The Proven Benefits of Social Interaction at Work

The Proven Benefits of Social Interaction at Work

Do you have friends at work? 

If so, you should count yourself lucky. It’s not very common in America. 

In fact, only 19 percent of people surveyed by Pew and the American Life Project said they had a meaningful work relationship.  

That’s sad considering how much time we spend at work — roughly 8.5 hours on weekdays, not including commute time.

Some people spend more waking hours at work than anyplace else. So if they don’t have social ties there — and they don’t have time to connect with friends outside of work — where are they finding support?  

It’s no wonder that nearly half of Americans report that they sometimes or always feel alone, according to a Cigna study.  

Over time, this lack of social connection leaves a void in our lives — and even comes with surprising health implications. Social connectedness is directly tied to our ability to thrive — at work and outside of it. 

Here are some of the research-based benefits of social interaction at work. 

Having friends at work increases employee engagement and work quality. 

When we find something inherently rewarding, like having friends at work, we’re more motivated to engage in behaviors that support those outcomes. Renowned American psychologist Abraham Maslow proposed that healthy human beings have certain basic needs, including a sense of belonging. 

Maslow’s Hierarchy of Needs:

1. Physical – The need for air, water, food, rest, and health

2. Security – The need to feel safe and have shelter

3. Social – The need to be loved and belong

4. Ego – The need to feel good about yourself and be recognized by others

5. Self-actualization – The need for personal development

Interestingly enough, “social” is listed third, just after our most basic physical and security needs. That says a lot about the correlation between having our social needs met and feeling an overall sense of well-being.  

Organizations also benefit from having employees who feel connected to one another. 

Employees with a best friend at work were seven times more likely to be engaged in their job responsibilities, according to Gallup.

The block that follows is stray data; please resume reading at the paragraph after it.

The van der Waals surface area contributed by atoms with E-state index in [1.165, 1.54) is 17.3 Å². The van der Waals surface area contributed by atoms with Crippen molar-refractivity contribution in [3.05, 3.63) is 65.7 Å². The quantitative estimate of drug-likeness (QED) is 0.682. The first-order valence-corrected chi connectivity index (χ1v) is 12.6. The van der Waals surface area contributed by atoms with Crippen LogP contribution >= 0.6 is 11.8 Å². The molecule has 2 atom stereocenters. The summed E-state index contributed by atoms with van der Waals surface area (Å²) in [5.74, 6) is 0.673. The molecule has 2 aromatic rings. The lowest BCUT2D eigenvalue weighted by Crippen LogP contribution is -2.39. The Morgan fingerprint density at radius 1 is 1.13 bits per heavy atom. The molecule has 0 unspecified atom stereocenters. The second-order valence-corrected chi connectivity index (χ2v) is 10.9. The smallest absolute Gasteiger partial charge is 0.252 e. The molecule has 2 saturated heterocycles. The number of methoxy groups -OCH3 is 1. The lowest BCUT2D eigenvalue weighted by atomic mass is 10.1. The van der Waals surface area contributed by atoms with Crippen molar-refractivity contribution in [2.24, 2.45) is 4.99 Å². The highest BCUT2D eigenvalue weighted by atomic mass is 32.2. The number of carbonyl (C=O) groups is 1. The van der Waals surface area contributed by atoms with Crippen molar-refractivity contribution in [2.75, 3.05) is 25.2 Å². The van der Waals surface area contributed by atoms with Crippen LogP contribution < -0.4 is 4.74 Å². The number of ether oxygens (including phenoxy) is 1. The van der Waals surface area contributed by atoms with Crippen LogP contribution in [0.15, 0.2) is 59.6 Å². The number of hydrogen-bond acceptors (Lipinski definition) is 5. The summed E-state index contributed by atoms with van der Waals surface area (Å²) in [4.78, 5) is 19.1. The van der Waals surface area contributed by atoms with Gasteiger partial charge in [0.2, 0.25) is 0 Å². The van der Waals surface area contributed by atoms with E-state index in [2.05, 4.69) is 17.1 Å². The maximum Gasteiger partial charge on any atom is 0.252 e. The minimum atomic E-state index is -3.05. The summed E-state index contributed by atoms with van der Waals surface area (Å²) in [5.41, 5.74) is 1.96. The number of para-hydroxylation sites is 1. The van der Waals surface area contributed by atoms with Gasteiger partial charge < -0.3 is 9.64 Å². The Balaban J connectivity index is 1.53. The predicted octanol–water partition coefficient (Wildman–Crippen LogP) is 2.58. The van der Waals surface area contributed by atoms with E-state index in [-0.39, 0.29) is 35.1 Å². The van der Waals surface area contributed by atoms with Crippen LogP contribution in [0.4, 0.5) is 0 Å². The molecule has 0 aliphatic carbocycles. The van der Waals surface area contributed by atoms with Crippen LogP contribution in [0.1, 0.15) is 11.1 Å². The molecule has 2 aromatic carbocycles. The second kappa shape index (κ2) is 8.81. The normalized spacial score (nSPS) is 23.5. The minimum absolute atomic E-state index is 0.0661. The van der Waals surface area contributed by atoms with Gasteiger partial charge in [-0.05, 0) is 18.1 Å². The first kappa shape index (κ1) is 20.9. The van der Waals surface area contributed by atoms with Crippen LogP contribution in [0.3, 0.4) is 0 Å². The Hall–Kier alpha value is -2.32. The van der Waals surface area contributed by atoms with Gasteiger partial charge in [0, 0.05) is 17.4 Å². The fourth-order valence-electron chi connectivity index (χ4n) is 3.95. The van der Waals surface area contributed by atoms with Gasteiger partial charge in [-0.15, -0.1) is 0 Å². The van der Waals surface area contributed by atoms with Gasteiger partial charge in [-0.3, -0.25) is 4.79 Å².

They were also better at engaging with customers, produced higher quality work, and experienced greater well-being.   

Social connectedness minimizes stress and enhances physical health. 

Think back to the last time you felt stressed at work. Did you talk to another coworker about it? If so, how did you feel afterward? More than likely, you felt a little better, even if it didn’t resolve the issue.

When we get knocked down in life, our support system cushions the blow. It also acts as a buffer between us and the physical effects of stress. People without strong social ties are more likely to catch colds — even though they’re likely exposed to less germs due to fewer social interactions — and have twice the risk of dying from heart disease, reported Gallup.  

To improve your employees’ physical health, you have to consider how their social connections influence it — for better or worse. 

One study explored how work interactions positively or negatively impacted the perceptions of well-being and health behaviors. It concluded that feelings of well-being were enhanced by work interactions where trust, collaboration, and positivity were present. When participants felt valued and respected during those social interactions, it also improved their perceived well-being. Conversely, well-being and health behaviors were negatively impacted when social interactions at work lacked a sense of trust, collaboration, positivity, value of the other person, and respect. They were also hindered when employees felt the interaction lacked justice and empathy.     

What does this mean for organizations who want to improve their population health outcomes?  

It’s not enough to focus solely on individual risk factors, such as reducing blood pressure or increasing physical activity. It’s also not enough to assume that someone can improve their well-being in an isolated silo.  Instead, we need a more holistic approach that considers how our social environment — and the relationships within it — influence our greater well-being.

Now that you know the benefits of social interaction at work, it’s time to put it into practice. For specific strategies to implement, read this blog post on, “How to Improve Interpersonal Relationships in the Workplace.


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